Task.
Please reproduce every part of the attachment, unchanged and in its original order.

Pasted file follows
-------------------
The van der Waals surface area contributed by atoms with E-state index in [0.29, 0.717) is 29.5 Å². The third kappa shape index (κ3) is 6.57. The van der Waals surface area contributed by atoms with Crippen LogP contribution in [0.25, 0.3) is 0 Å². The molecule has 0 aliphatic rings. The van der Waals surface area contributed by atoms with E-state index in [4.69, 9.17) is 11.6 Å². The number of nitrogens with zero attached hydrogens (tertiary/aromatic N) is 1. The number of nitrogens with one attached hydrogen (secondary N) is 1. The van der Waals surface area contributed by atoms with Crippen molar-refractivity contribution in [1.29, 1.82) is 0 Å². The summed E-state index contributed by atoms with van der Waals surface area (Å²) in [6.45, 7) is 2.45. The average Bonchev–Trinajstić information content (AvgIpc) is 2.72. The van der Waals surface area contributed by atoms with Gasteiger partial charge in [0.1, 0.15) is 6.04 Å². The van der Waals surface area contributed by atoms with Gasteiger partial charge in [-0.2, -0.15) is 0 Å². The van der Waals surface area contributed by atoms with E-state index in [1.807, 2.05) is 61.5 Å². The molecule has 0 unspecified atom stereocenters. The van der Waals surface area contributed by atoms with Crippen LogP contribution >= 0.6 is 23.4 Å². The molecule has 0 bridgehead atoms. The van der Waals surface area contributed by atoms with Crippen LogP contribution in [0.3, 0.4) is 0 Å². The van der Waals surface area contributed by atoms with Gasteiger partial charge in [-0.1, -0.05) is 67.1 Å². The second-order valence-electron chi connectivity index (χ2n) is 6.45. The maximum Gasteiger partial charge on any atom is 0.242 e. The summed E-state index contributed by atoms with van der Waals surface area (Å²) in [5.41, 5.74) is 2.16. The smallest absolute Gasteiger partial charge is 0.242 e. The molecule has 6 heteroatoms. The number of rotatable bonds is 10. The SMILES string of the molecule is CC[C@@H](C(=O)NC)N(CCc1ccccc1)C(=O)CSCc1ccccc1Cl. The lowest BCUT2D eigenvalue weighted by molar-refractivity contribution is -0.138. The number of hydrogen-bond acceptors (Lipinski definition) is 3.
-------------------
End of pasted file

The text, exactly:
The van der Waals surface area contributed by atoms with E-state index in [0.29, 0.717) is 29.5 Å². The third kappa shape index (κ3) is 6.57. The van der Waals surface area contributed by atoms with Crippen LogP contribution in [0.25, 0.3) is 0 Å². The molecule has 0 aliphatic rings. The van der Waals surface area contributed by atoms with E-state index in [4.69, 9.17) is 11.6 Å². The number of nitrogens with zero attached hydrogens (tertiary/aromatic N) is 1. The number of nitrogens with one attached hydrogen (secondary N) is 1. The van der Waals surface area contributed by atoms with Crippen molar-refractivity contribution in [1.29, 1.82) is 0 Å². The summed E-state index contributed by atoms with van der Waals surface area (Å²) in [6.45, 7) is 2.45. The average Bonchev–Trinajstić information content (AvgIpc) is 2.72. The van der Waals surface area contributed by atoms with Gasteiger partial charge in [0.1, 0.15) is 6.04 Å². The van der Waals surface area contributed by atoms with Gasteiger partial charge in [-0.2, -0.15) is 0 Å². The van der Waals surface area contributed by atoms with E-state index in [1.807, 2.05) is 61.5 Å². The molecule has 0 unspecified atom stereocenters. The van der Waals surface area contributed by atoms with Crippen LogP contribution >= 0.6 is 23.4 Å². The molecule has 0 bridgehead atoms. The van der Waals surface area contributed by atoms with Crippen LogP contribution in [0.3, 0.4) is 0 Å². The van der Waals surface area contributed by atoms with Gasteiger partial charge in [-0.1, -0.05) is 67.1 Å². The second-order valence-electron chi connectivity index (χ2n) is 6.45. The maximum Gasteiger partial charge on any atom is 0.242 e. The summed E-state index contributed by atoms with van der Waals surface area (Å²) in [5.41, 5.74) is 2.16. The smallest absolute Gasteiger partial charge is 0.242 e. The molecule has 6 heteroatoms. The number of rotatable bonds is 10. The SMILES string of the molecule is CC[C@@H](C(=O)NC)N(CCc1ccccc1)C(=O)CSCc1ccccc1Cl. The lowest BCUT2D eigenvalue weighted by molar-refractivity contribution is -0.138. The number of hydrogen-bond acceptors (Lipinski definition) is 3.